I didn't write in my quote notebook which of Dick's books this came from. Sorry.

"... I learned something from you. I learned not to go around squealing when things weren't fair. I learned to shrug off small injustices and get on with the next thing and put my energies in the future instead of rabbiting about the past. I learned not to mind too much when things went against me."

Monday, February 15, 2010

A Hero of mine died today.

Photo of Dick and Felix Francis

From an article in the Telegraph (UK):
Dick Francis passed away at his Caribbean home in Grand Cayman, according to a short statement released through his publicist.

During the latter part of his life Francis became best known as one of the most popular British thriller writers, penning 42 novels based on the horse racing industry, as well as an autobiography, The Sport of Queens, and a biography of Lester Piggott.
But those achievements stemmed from a successful earlier career as a National Hunt jockey, winning over 350 races and being honored as Champion Jockey for the 1953/4 season.
He rode eight times in the Grand National, including for the late Queen Elizabeth, the Queen Mother, in 1956. On that occasion his horse, Devon Loch, collapsed beneath him as he appeared to be on course for victory.
A small funeral is planned at Francis's home in Grand Cayman, followed by a memorial service in London.
He is survived by two sons, Felix and Merrick.
Felix Francis said: "My brother, Merrick, and I are, of course devastated by the loss of our father, but we rejoice in having been the sons of such an extraordinary man. We share in the joy that he brought to so many over such a long life. It is an honor for me to be able to continue his remarkable legacy through the new novels.”
His wife Mary, to whom he was married for 53 years, died in 2000.

Tuesday, February 9, 2010

Wednesday, February 3, 2010

John Irving's A Prayer for Owen Meany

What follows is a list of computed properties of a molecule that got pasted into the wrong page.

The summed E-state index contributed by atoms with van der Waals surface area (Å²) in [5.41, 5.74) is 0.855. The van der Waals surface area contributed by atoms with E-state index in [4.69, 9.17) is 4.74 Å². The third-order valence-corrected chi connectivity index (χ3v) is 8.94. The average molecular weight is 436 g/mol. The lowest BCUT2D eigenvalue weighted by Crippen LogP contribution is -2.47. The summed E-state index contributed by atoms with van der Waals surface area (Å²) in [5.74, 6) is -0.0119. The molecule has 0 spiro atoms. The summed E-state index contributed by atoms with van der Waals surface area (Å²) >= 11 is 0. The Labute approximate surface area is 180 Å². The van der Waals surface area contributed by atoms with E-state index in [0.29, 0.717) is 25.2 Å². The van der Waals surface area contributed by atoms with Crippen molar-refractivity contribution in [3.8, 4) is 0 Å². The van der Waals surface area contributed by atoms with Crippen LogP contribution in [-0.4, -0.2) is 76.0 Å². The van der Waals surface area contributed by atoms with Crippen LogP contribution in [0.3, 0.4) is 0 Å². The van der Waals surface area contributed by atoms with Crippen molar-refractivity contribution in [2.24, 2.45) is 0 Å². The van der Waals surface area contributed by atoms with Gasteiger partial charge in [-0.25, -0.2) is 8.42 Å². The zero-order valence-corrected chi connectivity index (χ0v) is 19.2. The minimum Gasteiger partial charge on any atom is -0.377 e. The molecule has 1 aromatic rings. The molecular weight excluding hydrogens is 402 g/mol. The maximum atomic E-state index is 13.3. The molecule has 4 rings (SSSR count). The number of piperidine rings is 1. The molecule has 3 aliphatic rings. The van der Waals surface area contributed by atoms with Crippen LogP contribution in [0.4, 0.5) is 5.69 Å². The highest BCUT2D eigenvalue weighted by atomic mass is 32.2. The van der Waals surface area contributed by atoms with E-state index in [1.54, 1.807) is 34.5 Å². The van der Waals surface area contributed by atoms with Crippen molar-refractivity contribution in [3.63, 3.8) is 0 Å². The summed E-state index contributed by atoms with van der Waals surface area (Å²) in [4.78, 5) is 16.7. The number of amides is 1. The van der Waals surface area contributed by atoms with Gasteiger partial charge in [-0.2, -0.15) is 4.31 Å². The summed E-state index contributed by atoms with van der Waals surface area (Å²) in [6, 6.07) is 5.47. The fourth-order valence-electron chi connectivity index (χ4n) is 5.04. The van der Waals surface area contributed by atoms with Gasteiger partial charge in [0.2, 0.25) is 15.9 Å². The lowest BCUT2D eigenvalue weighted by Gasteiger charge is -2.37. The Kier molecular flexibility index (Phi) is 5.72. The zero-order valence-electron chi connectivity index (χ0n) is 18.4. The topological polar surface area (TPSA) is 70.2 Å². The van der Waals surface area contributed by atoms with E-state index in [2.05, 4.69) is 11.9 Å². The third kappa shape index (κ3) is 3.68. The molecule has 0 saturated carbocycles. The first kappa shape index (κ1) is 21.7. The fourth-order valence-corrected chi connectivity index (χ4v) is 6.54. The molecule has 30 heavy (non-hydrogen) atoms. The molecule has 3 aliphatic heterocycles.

I've let John Irving slip past me somehow. Even though I've seen the movies made from "The World According to Garp" and "The Cider House Rules" and enjoyed them both. I don't know how I could have missed checking his work before now. In any case, I am reading the Owen Meany one and laughing out loud every little while. How wonderful to have a great author to discover (even if the rest of the world has already done so long ago). The first person character is Owen's best friend from early school days. Owen himself is a tiny person who comes off as bigger than life.

I'll have more to say when I finish the book. This is just a heads up.

Tuesday, January 12, 2010

Anne Tyler's latest novel Noah's Compass

I reserved the book through the library. It was late in the day when I got it home. I had other things to do, but once I was in bed and able to rest I could not resist reading some of the first chapter. Well, that led to chapter two and so on. I could hardly put it down and I've been carrying it around to read at any spare moment. That's how I am with really good writing. It's like food for the soul.

Sunday, December 13, 2009

'Tis the Season

This morning I read a Leo Buscaglia Christmas book
Seven Stories of Christmas Love. I no sooner finished the last page than Sharon dropped in to visit and I passed the library book along to her since she's a Leo B fan also. [Sharon don't read the next paragraph until you've finished the last story]

I was especially moved by the last story in the book since it was an adult life incident where he had a heart attack just before Christmas and his family wanted to cancel Christmas until he could join them. He, of course, insisted that they carry on as planned, especially for the children in the family. It was poignant to me because that is what he ultimately died of about a decade later at age 74 - June 12 1998 - to be exact.

His delightful book not only made me miss Leo whom I met once when he was speaking in Tucson in the early nineties, but it made me miss all the loved ones I shared Christmas with (like my mom, my uncle, my brother-in-law). I had him autograph his
Freddie the Leaf
for my grandson A.J. who was a toddler at the time. There was a long, long line both in front of me and behind. One of the organizers told me he would stay to greet everyone no matter how long it took. I cried. He looked so tired. I wanted to tell everyone waiting to give him a break and go home, but I didn't.
I didn't mean this to be sad when I started writing.

'Tis the season to miss those gone before us, perhaps.